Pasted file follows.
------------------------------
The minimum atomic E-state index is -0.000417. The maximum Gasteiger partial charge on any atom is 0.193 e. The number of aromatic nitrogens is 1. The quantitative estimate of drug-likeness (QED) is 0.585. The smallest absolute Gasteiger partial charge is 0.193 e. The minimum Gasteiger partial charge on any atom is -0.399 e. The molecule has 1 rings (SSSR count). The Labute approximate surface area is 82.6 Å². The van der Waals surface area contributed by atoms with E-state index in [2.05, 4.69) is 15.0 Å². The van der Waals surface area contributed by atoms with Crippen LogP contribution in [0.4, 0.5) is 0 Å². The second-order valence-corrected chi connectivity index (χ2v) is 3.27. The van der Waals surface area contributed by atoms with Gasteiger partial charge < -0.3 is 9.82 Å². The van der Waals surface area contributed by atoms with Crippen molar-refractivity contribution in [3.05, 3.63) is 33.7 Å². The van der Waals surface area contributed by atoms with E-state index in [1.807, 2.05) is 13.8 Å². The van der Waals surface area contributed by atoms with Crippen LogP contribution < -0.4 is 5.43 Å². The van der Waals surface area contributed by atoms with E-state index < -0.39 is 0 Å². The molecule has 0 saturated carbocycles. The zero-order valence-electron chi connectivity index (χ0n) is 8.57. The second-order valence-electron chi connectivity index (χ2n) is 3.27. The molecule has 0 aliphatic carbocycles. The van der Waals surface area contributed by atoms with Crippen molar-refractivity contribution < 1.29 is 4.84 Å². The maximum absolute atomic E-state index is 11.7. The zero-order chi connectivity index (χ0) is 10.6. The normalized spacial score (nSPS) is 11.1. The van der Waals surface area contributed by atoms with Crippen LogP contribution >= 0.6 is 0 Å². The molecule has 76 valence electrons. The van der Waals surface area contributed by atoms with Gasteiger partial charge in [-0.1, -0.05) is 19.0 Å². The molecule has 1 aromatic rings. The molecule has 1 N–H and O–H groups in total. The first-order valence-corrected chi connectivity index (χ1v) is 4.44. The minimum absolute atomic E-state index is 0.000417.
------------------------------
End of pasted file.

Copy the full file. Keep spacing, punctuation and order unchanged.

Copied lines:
The minimum atomic E-state index is -0.000417. The maximum Gasteiger partial charge on any atom is 0.193 e. The number of aromatic nitrogens is 1. The quantitative estimate of drug-likeness (QED) is 0.585. The smallest absolute Gasteiger partial charge is 0.193 e. The minimum Gasteiger partial charge on any atom is -0.399 e. The molecule has 1 rings (SSSR count). The Labute approximate surface area is 82.6 Å². The van der Waals surface area contributed by atoms with E-state index in [2.05, 4.69) is 15.0 Å². The van der Waals surface area contributed by atoms with Crippen LogP contribution in [0.4, 0.5) is 0 Å². The second-order valence-corrected chi connectivity index (χ2v) is 3.27. The van der Waals surface area contributed by atoms with Gasteiger partial charge < -0.3 is 9.82 Å². The van der Waals surface area contributed by atoms with Crippen molar-refractivity contribution in [3.05, 3.63) is 33.7 Å². The van der Waals surface area contributed by atoms with E-state index in [1.807, 2.05) is 13.8 Å². The van der Waals surface area contributed by atoms with Crippen LogP contribution < -0.4 is 5.43 Å². The van der Waals surface area contributed by atoms with E-state index < -0.39 is 0 Å². The molecule has 0 saturated carbocycles. The zero-order valence-electron chi connectivity index (χ0n) is 8.57. The second-order valence-electron chi connectivity index (χ2n) is 3.27. The molecule has 0 aliphatic carbocycles. The van der Waals surface area contributed by atoms with Crippen molar-refractivity contribution < 1.29 is 4.84 Å². The maximum absolute atomic E-state index is 11.7. The zero-order chi connectivity index (χ0) is 10.6. The normalized spacial score (nSPS) is 11.1. The van der Waals surface area contributed by atoms with Crippen LogP contribution >= 0.6 is 0 Å². The molecule has 76 valence electrons. The van der Waals surface area contributed by atoms with Gasteiger partial charge in [-0.1, -0.05) is 19.0 Å². The molecule has 1 aromatic rings. The molecule has 1 N–H and O–H groups in total. The first-order valence-corrected chi connectivity index (χ1v) is 4.44. The minimum absolute atomic E-state index is 0.000417.